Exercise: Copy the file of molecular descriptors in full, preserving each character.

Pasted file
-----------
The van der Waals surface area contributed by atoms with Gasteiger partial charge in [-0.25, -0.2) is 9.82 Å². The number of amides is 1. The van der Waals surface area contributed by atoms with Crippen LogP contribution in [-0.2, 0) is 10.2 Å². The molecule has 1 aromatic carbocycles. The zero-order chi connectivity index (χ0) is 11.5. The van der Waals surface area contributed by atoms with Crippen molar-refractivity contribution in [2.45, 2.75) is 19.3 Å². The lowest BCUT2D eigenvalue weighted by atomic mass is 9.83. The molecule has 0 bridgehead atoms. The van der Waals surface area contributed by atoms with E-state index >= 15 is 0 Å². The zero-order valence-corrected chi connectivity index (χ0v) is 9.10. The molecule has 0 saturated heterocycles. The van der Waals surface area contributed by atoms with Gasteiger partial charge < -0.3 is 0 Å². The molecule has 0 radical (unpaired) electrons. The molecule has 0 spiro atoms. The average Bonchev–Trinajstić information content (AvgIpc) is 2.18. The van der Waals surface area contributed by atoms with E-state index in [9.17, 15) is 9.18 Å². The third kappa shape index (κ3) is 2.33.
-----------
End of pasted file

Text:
The van der Waals surface area contributed by atoms with Gasteiger partial charge in [-0.25, -0.2) is 9.82 Å². The number of amides is 1. The van der Waals surface area contributed by atoms with Crippen LogP contribution in [-0.2, 0) is 10.2 Å². The molecule has 1 aromatic carbocycles. The zero-order chi connectivity index (χ0) is 11.5. The van der Waals surface area contributed by atoms with Crippen molar-refractivity contribution in [2.45, 2.75) is 19.3 Å². The lowest BCUT2D eigenvalue weighted by atomic mass is 9.83. The molecule has 0 bridgehead atoms. The van der Waals surface area contributed by atoms with E-state index >= 15 is 0 Å². The zero-order valence-corrected chi connectivity index (χ0v) is 9.10. The molecule has 0 saturated heterocycles. The van der Waals surface area contributed by atoms with Gasteiger partial charge < -0.3 is 0 Å². The molecule has 0 radical (unpaired) electrons. The molecule has 0 spiro atoms. The average Bonchev–Trinajstić information content (AvgIpc) is 2.18. The van der Waals surface area contributed by atoms with E-state index in [9.17, 15) is 9.18 Å². The third kappa shape index (κ3) is 2.33.